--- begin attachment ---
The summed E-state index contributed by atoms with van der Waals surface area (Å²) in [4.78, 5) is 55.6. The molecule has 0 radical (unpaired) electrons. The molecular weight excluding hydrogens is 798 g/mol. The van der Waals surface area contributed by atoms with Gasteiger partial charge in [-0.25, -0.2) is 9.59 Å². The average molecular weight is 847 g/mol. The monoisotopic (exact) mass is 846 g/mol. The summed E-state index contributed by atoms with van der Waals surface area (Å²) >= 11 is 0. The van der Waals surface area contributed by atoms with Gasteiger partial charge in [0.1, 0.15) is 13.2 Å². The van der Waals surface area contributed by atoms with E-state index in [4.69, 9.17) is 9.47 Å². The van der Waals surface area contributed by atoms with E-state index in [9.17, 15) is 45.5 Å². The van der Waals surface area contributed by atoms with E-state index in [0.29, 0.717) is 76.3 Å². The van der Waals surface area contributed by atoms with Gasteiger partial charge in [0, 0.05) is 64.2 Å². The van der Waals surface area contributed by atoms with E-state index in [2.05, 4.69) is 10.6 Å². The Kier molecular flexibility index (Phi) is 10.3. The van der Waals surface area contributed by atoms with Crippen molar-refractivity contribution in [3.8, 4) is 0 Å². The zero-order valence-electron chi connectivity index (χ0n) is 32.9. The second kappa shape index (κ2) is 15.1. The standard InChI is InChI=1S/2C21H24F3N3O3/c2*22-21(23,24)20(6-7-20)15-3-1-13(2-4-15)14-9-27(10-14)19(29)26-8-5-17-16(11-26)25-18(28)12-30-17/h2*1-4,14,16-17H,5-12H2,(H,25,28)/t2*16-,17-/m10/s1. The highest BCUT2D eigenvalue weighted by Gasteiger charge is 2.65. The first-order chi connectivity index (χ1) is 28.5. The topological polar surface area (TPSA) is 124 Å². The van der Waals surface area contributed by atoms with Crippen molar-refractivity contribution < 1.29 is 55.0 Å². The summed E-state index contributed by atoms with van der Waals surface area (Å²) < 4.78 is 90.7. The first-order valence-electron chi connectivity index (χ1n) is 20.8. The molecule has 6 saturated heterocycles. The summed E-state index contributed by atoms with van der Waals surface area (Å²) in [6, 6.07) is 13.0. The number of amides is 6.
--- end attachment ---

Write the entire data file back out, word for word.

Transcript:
The summed E-state index contributed by atoms with van der Waals surface area (Å²) in [4.78, 5) is 55.6. The molecule has 0 radical (unpaired) electrons. The molecular weight excluding hydrogens is 798 g/mol. The van der Waals surface area contributed by atoms with Gasteiger partial charge in [-0.25, -0.2) is 9.59 Å². The average molecular weight is 847 g/mol. The monoisotopic (exact) mass is 846 g/mol. The summed E-state index contributed by atoms with van der Waals surface area (Å²) >= 11 is 0. The van der Waals surface area contributed by atoms with Gasteiger partial charge in [0.1, 0.15) is 13.2 Å². The van der Waals surface area contributed by atoms with E-state index in [4.69, 9.17) is 9.47 Å². The van der Waals surface area contributed by atoms with E-state index in [9.17, 15) is 45.5 Å². The van der Waals surface area contributed by atoms with E-state index in [0.29, 0.717) is 76.3 Å². The van der Waals surface area contributed by atoms with Gasteiger partial charge in [0, 0.05) is 64.2 Å². The van der Waals surface area contributed by atoms with E-state index in [2.05, 4.69) is 10.6 Å². The Kier molecular flexibility index (Phi) is 10.3. The van der Waals surface area contributed by atoms with Crippen molar-refractivity contribution in [3.8, 4) is 0 Å². The zero-order valence-electron chi connectivity index (χ0n) is 32.9. The second kappa shape index (κ2) is 15.1. The standard InChI is InChI=1S/2C21H24F3N3O3/c2*22-21(23,24)20(6-7-20)15-3-1-13(2-4-15)14-9-27(10-14)19(29)26-8-5-17-16(11-26)25-18(28)12-30-17/h2*1-4,14,16-17H,5-12H2,(H,25,28)/t2*16-,17-/m10/s1. The highest BCUT2D eigenvalue weighted by Gasteiger charge is 2.65. The first-order chi connectivity index (χ1) is 28.5. The topological polar surface area (TPSA) is 124 Å². The van der Waals surface area contributed by atoms with Crippen molar-refractivity contribution < 1.29 is 55.0 Å². The summed E-state index contributed by atoms with van der Waals surface area (Å²) < 4.78 is 90.7. The first-order valence-electron chi connectivity index (χ1n) is 20.8. The molecule has 6 saturated heterocycles. The summed E-state index contributed by atoms with van der Waals surface area (Å²) in [6, 6.07) is 13.0. The number of amides is 6.